A Eulogy for the Video Game Manual
Pour one out with Dean West for these beloved but mostly-dead case-stuffers.
Nostalgia runs rampant amongst videogame communities, more so than any other creative medium I can think of. This is because unlike film, music and the novel, it’s a form that is in relevant infancy. It has a community whereby most its members remember the industry’s boom and recession in the early eighties, and subsequent resurgence in the late eighties and onwards. You can’t say that about any other medium listed above. They’ve been around too long to hear about their formative years from anyone who lived during that period. In that sense, we just don’t dwell nostalgically for them as we do for videogames.
Often, we look back on the things about videogames we miss from our childhoods. Free demo-discs, cheat-code books, properly bulky Nintendo and Sega cartridges and now-retro consoles. Even videogame packaging has changed with the times.
There is something quite cold and sterile about video game packaging today. Sure, the artwork is occasionally nice and cases are becoming smaller, sleeker – easier to store on the shelfs. But there is just something a bit off about them. They are merely methods of storing the disc or cartridge, which sounds an odd thing to criticise, given that is their primary function, though it seems justified.
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I think most would agree that the removal of the instruction booklet is one thing that is missed most. After all, why would you need a booklet to tell you about the controls when they are readily accessible from the pause menu? It makes sense, as technology has moved forward and everything is now slowly being entirely digitised, to remove something as archaic as the hardcopy instruction manual.
Though there was something special about the instruction manual done right. When developers used the format not just deliver dry information about the game’s mechanics, copyright notice and health and safety warnings, but to build upon the lore of the game and use it to build up the title. There was a time when video game manuals were thematically representative of the game they supported. I remember when I was a kid, flipping through the instruction booklet for the first DOOM title. It gave you information about controls, but it did more than that, providing a comprehensive backstory to DOOM Guy, the weapons he wields and the demons he slaughters. I was, as sad as it sounds, fascinated with them because they gave additional insight into a game which couldn’t give much away otherwise.
This is pertinent, given the time in which Doom was released. id Software could offer no cut-scenes or voice acting. Other than the logical sense of progression from moon base to Hell, and the on-screen text between each of its three episodes, they just couldn’t tell much of a story. The instruction booklet was a creative and convenient way to impart that information, as well as the boring stuff, like not to sit too close to the screen.
We move forward to the early to mid-noughties and Rockstar Games had lovingly crafted instruction booklets to fit with the theme of their respective titles. GTA games had instruction booklets which read like tourist pamphlets, creatively providing information about the various vehicles, locations and businesses peppered throughout the experience, with writing often as sharp as what could be found in the game itself. Manhunt, the controversial stealth title based around snuff movies, had an instruction manual in the style of a seedy, underground, mail-order catalogue, explaining about the various in game characters, teasing and providing the context for lore that was subtly hinted in game.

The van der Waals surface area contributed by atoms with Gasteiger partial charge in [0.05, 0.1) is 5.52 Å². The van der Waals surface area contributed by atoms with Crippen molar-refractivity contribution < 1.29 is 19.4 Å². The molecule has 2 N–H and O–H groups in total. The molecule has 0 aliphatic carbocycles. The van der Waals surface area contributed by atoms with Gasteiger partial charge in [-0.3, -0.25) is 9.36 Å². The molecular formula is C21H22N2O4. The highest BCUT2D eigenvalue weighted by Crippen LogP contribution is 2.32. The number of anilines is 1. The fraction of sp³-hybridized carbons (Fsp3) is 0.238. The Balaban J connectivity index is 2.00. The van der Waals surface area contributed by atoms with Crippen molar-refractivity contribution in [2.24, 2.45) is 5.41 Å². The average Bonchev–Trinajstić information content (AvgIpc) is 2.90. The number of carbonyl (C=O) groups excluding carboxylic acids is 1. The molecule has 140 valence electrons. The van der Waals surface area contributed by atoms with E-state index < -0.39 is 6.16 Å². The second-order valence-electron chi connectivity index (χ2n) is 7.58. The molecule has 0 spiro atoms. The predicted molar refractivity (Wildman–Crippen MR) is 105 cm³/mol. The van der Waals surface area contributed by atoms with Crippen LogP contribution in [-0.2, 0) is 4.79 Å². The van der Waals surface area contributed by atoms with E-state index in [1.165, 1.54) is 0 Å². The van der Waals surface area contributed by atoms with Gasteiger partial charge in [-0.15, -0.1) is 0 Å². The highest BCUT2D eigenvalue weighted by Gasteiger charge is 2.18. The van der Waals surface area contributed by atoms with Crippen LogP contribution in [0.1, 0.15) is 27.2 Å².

It is such a treat then that, in 2015 and 2016 The Witcher 3: The Wild Hunt and DOOM, important releases in their respective years, realised that people miss this little but important inclusion and decided to include instruction manuals with the packaging. Just like the instruction booklets of yesteryear, they were lovingly crafted, providing information about the weapons and enemies you’ll encounter in the game. Sure, you can access more detailed explanations through the in-game menus, but little touches like those don’t go unnoticed.
Why would they not, after all? This is a medium full of grown-ups with jobs and responsibilities, chasing a time of carefree joy. A time that you would only experience in those fledging childhood years which, paradoxically, we couldn’t wait to leave but would give anything to go back. We crave for nostalgia in video games. It is why DOOM rebooted the way it did, Call of Duty are going back to WWII and it basically keeps Nintendo afloat. Video game marketers are not ignorant to this knowledge, which is why these little treats are released periodically.
For that reason, we need to reject the way video games are packaged with their cold, empty interiors where you will find just a disc or cartridge, and a flimsy leaflet telling you not to illegally reproduce the software. Maybe it’s just me but I feel that we need our instruction manuals back, if just to appease my inner, selfish child, I need to remind myself about what videogames special. We need to remind ourselves about this. Thematic instruction manuals may seem such a small part of the grander picture, but get a group of gamers together and I bet the majority will miss them too.
If anything, they’ll give me something to read when installing that 8 GB day-one patch.